Traditional vs. Digital: The Super Bowl Ad Grey Space

Engagement Marketing


Who wants to, or better yet who can afford to, spend $4.5 million on any one line item in their marketing budget? But that is the price of a 30 second TV commercial spot during this year’s Super Bowl. It could be argued that it’s less of a football game and more of a game for marketers; it’s the one television event of the year where people tune in and turn up the volume during commercial breaks. Yet, with the advent of digital media and the shift toward hyper personalized marketing, does it still make sense to mass market? The dividing line has been drawn—where do you stand?

Marketo recently co-hosted a Twitter Chat with our friends at Advertising Week to find out where marketers stand on the value of today’s (incredibly expensive) Super Bowl commercials. Going in, I expected to find marketers on both sides making strong statements and assertions and didn’t think I’d find much grey space between the two camps.

Two camps: Traditional vs. Digital

I expected the more traditional marketing camp to argue that building brand awareness is invaluable and the 112 million impressions that each commercial garners on average during the live airing is worth every penny. In fact, it’s an absolute steal!

An example of a pro-traditional perspective from our Advertising Week & Marketo Twitter chat:


And then to counter that argument, I thought I would hear the modern digital marketer argue that you can easily garner the same amount of impressions with a comprehensive cross-channel social campaign that would be able to track impressions to actual purchase intent, thereby enabling marketers to prove solid campaign ROI. With that same amount of money, you could buy digital ads for an entire year, 300,000 pepperoni pizzas from Papa John’s, 1,607,142 extra large cups of coffee from Dunkin Donuts, or just run the campaign and have money leftover.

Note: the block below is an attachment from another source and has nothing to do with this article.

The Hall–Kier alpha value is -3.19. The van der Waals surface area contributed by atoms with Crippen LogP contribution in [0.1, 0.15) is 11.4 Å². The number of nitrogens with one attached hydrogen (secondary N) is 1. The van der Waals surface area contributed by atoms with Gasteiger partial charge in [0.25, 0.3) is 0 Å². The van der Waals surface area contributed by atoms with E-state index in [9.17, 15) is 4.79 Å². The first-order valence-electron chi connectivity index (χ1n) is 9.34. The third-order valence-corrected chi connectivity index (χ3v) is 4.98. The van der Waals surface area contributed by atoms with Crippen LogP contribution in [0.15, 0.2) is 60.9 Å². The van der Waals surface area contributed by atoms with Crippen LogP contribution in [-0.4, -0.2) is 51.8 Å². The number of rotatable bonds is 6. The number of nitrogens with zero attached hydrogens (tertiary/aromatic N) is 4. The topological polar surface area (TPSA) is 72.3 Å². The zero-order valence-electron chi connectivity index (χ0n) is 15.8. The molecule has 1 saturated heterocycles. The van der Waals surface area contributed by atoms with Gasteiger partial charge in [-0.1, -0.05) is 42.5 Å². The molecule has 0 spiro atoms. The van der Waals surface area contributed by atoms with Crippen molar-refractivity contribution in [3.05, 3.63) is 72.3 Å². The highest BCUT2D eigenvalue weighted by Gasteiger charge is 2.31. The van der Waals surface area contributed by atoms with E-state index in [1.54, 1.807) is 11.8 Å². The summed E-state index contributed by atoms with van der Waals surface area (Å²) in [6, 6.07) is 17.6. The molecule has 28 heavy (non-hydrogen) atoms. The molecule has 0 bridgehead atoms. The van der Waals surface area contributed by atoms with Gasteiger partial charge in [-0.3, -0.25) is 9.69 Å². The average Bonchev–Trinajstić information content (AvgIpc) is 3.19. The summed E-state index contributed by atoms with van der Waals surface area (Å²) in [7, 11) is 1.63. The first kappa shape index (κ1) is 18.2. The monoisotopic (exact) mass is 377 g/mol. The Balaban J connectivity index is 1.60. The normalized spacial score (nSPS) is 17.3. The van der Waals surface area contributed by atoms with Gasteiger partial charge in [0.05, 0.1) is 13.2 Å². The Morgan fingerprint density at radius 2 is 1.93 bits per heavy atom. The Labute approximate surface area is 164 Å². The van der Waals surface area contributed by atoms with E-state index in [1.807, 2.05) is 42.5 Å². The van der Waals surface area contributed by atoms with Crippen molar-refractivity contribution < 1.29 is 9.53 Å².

An example of a pro-digital perspective from our Advertising Week & Marketo Twitter chat::


More common ground than expected

So what about that whole raging debate between the traditional Madison Avenue Ad Mad Men and the modern digital-savvy marketer who is rapidly changing the way we market via new technology and targeting strategies? Given the sharp dividing lines, I was surprised by how comfortable people were in the grey space between the two camps during the Twitter chat. No one picked a firm stance.

What happened to the battle royale I expected? I observed that many marketer hearts pine for marketing days of yore, when we’d tune in to watch live commercials, rather than see them leaked in advance of the event. As one tweet said, pre-releasing your commercial is the equivalent of unwrapping your presents before Christmas. But now, because we know we can target the right people, spend less, and convert more sales—we recognize that without incorporating digital campaigns, a Super Bowl commercial is an outdated and inefficient spend.

Prerelease woes

A new way to engage buyers

We’re moving into an era where customers expect to receive personalized ads based on products that they want (or should want). So if I don’t like junk food and never plan to buy it, then the Doritos Super Bowl ad buy is lost on me.

We recently commissioned a study by the Economist Intelligence Unit that interviewed marketing visionaries on the future of marketing and a key theme that stood out in the next era of marketing is hyper personalization—for both the brand and the customer experience.

An example of a the importance of a more personalized experience and the conflict a marketer feels (same marketer as the pro-traditional argument):

Engagement and personalization is key

If mass marketing is dying, then why are marketers still comfortable spending $4.5M on a 30 second TV commercial for the Super Bowl? Why reminisce when you can push the envelope? I’d love to hear what you think. Share your stance in the comments below.